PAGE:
The Legend of Zorro (8/10)
by Tony Medley
Zorro’s back! Once again as
Don Alejandro de la Vega, he is inhabiting the body of Antonio Banderas.
He’s married to Elena (Catherine Zeta-Jones), who has become a female
Zorro, at least as far as the fighting goes. They have a 10-year-old son,
Joaquin (Adrian Alonso). Joaquin doesn’t know Don Alejandro is Zorro, or
anything but a ninny who won’t stand up for his rights.
There are two terrific bad
guys. One is a French aristocrat, Armand (Rufus Sewell). The other is
Jacob McGivens (Nick Chinlund). Armand is good-looking, suave,
sophisticated, always with a knowing smile on his face, charming to the
end. On the other hand, Chinlund is ugly, scarred, mean, and evil, not a
good bone in his body.
Even though it’s over two hours
long, it bristles with uptempo adventure. In fact the only thing that
slows it down are the silly fight scenes that are so long that they
threaten to break the tempo that director Martin Campbell has brilliantly
maintained after a long opening sequence that is far too ludicrous, so
silly that it almost lost me at the outset.
Also marring the film are some
gargantuan historical fallacies. It’s set in 1850, the year California
became the 31st state in the Union. Despite this, one of the
bad guys is a confederate officer. Sorry, but the Confederacy wasn’t
organized until 11 years later, right after Abraham Lincoln became
President in 1861.
Two men appear who identify
themselves as “Pinkerton” men, working for the United States government.
Alan Pinkerton, America’s first private eye, didn’t start his business
until 1850, the year this film takes place. It was a private firm, not
affiliated with the government.
At one point Elena is dining
with Armand in his mansion and she asks to go to the bathroom. He tells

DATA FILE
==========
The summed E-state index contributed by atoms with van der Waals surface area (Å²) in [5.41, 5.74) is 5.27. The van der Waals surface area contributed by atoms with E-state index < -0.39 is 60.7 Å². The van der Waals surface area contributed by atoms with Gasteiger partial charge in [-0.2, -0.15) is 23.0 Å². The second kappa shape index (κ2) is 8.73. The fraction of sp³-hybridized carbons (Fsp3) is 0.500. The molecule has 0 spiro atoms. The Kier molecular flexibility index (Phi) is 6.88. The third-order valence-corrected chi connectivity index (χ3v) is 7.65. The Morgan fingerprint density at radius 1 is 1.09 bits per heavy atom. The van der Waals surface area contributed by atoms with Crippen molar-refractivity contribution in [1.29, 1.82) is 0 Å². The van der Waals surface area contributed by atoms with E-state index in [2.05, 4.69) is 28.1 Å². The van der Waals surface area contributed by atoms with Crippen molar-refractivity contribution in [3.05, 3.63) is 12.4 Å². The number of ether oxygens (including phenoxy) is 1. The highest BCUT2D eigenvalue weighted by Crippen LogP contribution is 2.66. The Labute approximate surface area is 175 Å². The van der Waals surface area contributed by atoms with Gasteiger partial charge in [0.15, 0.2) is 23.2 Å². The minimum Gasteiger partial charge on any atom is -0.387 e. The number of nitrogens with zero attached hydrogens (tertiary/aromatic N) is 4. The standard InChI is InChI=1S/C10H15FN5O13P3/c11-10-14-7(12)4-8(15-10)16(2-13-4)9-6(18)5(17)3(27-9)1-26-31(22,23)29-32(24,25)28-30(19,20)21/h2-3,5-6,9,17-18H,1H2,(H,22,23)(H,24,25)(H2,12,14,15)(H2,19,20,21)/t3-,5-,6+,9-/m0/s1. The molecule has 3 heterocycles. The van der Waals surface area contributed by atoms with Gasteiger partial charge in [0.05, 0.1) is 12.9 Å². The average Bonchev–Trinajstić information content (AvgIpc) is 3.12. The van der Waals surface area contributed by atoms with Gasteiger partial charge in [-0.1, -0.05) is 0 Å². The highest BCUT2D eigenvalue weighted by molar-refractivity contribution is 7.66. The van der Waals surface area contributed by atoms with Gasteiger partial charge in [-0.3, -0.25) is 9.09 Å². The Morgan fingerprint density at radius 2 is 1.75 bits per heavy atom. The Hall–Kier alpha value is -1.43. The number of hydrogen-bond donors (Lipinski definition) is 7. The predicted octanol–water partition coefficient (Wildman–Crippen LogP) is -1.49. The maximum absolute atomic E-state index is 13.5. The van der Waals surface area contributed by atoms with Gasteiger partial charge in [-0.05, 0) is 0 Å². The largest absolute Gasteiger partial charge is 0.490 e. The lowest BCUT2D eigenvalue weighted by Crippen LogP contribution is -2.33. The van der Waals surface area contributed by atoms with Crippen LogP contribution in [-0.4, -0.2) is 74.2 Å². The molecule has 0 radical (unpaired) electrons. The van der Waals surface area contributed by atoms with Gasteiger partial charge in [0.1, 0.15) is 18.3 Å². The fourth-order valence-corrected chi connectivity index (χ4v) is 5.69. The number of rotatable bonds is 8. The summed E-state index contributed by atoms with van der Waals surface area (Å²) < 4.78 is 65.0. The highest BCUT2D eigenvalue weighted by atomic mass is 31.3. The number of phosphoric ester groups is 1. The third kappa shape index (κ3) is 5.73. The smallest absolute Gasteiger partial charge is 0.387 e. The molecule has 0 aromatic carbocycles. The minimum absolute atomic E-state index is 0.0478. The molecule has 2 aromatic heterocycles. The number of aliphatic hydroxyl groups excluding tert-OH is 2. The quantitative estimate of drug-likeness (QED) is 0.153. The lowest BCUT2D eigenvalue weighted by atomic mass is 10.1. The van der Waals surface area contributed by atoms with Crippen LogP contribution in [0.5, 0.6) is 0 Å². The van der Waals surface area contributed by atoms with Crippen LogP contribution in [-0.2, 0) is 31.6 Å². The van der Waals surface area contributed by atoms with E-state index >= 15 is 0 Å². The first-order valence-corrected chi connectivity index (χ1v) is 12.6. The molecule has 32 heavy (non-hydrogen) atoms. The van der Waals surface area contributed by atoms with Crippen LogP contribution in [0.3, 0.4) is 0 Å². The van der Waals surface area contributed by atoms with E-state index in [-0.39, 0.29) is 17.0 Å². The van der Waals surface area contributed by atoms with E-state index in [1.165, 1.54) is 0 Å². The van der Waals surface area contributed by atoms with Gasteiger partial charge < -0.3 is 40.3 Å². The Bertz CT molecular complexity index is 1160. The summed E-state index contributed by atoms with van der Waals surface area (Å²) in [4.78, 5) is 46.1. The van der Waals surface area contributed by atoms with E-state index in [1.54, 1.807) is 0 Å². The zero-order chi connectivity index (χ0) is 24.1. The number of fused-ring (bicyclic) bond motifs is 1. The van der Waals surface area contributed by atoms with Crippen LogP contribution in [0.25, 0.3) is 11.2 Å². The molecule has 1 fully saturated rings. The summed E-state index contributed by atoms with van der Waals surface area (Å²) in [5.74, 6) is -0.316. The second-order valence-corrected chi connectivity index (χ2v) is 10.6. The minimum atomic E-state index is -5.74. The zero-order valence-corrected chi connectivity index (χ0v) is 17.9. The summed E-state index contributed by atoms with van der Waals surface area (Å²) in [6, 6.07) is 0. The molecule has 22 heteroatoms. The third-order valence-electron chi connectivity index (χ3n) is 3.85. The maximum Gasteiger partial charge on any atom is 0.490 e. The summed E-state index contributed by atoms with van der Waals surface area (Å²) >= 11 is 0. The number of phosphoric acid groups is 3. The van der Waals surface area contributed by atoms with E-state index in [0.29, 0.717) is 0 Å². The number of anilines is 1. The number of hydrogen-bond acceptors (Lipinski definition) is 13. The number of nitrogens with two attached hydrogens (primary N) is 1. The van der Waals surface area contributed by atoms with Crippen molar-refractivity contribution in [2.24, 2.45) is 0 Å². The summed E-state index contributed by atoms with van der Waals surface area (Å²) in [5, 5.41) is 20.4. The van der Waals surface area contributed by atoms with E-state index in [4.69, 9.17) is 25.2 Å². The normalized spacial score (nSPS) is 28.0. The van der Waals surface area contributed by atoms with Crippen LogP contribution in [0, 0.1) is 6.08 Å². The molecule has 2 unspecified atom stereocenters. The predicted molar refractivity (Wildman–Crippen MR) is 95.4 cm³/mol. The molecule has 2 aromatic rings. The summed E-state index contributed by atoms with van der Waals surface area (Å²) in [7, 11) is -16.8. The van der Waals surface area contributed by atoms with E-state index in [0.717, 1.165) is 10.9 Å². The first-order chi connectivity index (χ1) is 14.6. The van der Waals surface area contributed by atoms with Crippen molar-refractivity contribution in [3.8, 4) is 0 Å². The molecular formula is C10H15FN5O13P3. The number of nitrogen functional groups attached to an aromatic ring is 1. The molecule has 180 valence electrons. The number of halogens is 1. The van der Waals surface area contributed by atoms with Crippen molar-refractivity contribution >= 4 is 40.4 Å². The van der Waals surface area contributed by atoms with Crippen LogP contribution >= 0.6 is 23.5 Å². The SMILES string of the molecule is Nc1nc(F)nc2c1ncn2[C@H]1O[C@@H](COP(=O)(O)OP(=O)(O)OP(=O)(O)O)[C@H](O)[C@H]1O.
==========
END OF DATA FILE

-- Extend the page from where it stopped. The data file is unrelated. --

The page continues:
her it’s “down the hall.” While the first indoor bathroom was written
about in 1840, it was a luxury for at least the next 20 years. It’s hard
to believe that a wild place like pre-statehood California would have an
indoor bathroom in 1850.
The final part of the film
takes place on a train. The building of the transcontinental railroad was
authorized by the Pacific Railway Act of 1862, 12 years after the setting
for this film. It was completed at Promontory Point, Utah in 1869, seven
years later. A train wasn’t even a gleam in Californian’s eye in 1850.
Even those these gaffes don’t
upset the enjoyment of the film, filmmakers more sensitive to accuracy
could have made a movie without these mistakes that wouldn’t have affected
the film one iota, but would have had the advantage of being historically
Regardless, this is a funny,
action-packed movie. While Banderas and Zeta-Jones are first rate, the
surprise of the movie is Alonso, who plays their spirited son, Joaquin,
who has clearly inherited Zorro’s personality and fighting ability. For
one so young, Alonso has exceptional talent. He adds immeasurably to the
enjoyment of the film. A young boy being as good a fighter could have been
ludicrous, but Alonso’s talent makes his ability believable without being
Even though it’s over two
hours, the only times I got restless were when Zorro got in his ridiculous
fights against overwhelming odds. Sink those and it’s a much better movie.
Even with them it’s a lot of fun.
October 26, 2005